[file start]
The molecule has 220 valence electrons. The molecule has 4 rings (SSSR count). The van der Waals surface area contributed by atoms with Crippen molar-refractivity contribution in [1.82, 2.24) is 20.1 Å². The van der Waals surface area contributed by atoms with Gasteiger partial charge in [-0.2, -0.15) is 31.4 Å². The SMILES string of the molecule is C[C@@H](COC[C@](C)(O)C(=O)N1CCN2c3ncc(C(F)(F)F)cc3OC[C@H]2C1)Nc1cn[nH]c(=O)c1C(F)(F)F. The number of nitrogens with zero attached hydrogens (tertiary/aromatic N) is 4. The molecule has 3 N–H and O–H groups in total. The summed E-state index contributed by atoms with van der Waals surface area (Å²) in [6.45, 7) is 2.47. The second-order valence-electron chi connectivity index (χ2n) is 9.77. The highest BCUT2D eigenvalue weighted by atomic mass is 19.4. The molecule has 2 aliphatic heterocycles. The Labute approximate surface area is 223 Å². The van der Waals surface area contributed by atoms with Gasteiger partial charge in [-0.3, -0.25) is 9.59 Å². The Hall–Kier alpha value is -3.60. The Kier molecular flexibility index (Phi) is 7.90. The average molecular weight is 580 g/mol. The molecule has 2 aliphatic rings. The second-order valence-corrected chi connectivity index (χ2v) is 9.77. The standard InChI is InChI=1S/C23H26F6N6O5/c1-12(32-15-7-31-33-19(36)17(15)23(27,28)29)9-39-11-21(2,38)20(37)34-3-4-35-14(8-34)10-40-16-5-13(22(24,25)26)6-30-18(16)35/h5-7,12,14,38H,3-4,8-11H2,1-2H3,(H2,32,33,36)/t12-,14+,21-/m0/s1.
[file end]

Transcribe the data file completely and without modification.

The molecule has 220 valence electrons. The molecule has 4 rings (SSSR count). The van der Waals surface area contributed by atoms with Crippen molar-refractivity contribution in [1.82, 2.24) is 20.1 Å². The van der Waals surface area contributed by atoms with Gasteiger partial charge in [-0.2, -0.15) is 31.4 Å². The SMILES string of the molecule is C[C@@H](COC[C@](C)(O)C(=O)N1CCN2c3ncc(C(F)(F)F)cc3OC[C@H]2C1)Nc1cn[nH]c(=O)c1C(F)(F)F. The number of nitrogens with zero attached hydrogens (tertiary/aromatic N) is 4. The molecule has 3 N–H and O–H groups in total. The summed E-state index contributed by atoms with van der Waals surface area (Å²) in [6.45, 7) is 2.47. The second-order valence-electron chi connectivity index (χ2n) is 9.77. The highest BCUT2D eigenvalue weighted by atomic mass is 19.4. The molecule has 2 aliphatic heterocycles. The Labute approximate surface area is 223 Å². The van der Waals surface area contributed by atoms with Gasteiger partial charge in [-0.3, -0.25) is 9.59 Å². The Hall–Kier alpha value is -3.60. The Kier molecular flexibility index (Phi) is 7.90. The average molecular weight is 580 g/mol. The molecule has 2 aliphatic rings. The second-order valence-corrected chi connectivity index (χ2v) is 9.77. The standard InChI is InChI=1S/C23H26F6N6O5/c1-12(32-15-7-31-33-19(36)17(15)23(27,28)29)9-39-11-21(2,38)20(37)34-3-4-35-14(8-34)10-40-16-5-13(22(24,25)26)6-30-18(16)35/h5-7,12,14,38H,3-4,8-11H2,1-2H3,(H2,32,33,36)/t12-,14+,21-/m0/s1.